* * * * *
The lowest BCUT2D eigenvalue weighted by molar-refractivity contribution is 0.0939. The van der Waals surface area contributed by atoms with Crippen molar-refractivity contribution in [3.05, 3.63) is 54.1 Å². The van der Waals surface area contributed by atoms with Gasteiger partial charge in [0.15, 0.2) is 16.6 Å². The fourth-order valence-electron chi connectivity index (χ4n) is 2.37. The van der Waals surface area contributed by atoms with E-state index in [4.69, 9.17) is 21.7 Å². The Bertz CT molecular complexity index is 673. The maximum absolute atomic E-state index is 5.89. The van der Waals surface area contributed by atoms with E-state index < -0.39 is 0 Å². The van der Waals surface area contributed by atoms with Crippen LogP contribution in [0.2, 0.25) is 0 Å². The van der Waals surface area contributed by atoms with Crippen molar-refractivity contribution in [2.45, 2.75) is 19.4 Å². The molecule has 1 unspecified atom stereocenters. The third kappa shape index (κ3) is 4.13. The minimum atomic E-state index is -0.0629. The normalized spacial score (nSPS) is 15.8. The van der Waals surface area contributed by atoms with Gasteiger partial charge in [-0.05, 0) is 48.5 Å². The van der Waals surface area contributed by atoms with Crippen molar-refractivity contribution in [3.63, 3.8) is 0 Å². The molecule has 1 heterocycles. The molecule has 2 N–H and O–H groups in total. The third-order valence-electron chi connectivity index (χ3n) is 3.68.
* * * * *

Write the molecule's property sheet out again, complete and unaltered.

The lowest BCUT2D eigenvalue weighted by molar-refractivity contribution is 0.0939. The van der Waals surface area contributed by atoms with Crippen molar-refractivity contribution in [3.05, 3.63) is 54.1 Å². The van der Waals surface area contributed by atoms with Gasteiger partial charge in [0.15, 0.2) is 16.6 Å². The fourth-order valence-electron chi connectivity index (χ4n) is 2.37. The van der Waals surface area contributed by atoms with E-state index in [4.69, 9.17) is 21.7 Å². The Bertz CT molecular complexity index is 673. The maximum absolute atomic E-state index is 5.89. The van der Waals surface area contributed by atoms with E-state index < -0.39 is 0 Å². The van der Waals surface area contributed by atoms with Crippen LogP contribution in [0.2, 0.25) is 0 Å². The van der Waals surface area contributed by atoms with Crippen molar-refractivity contribution in [2.45, 2.75) is 19.4 Å². The molecule has 1 unspecified atom stereocenters. The third kappa shape index (κ3) is 4.13. The minimum atomic E-state index is -0.0629. The normalized spacial score (nSPS) is 15.8. The van der Waals surface area contributed by atoms with Gasteiger partial charge in [-0.05, 0) is 48.5 Å². The van der Waals surface area contributed by atoms with Crippen molar-refractivity contribution in [3.63, 3.8) is 0 Å². The molecule has 1 heterocycles. The molecule has 2 N–H and O–H groups in total. The third-order valence-electron chi connectivity index (χ3n) is 3.68.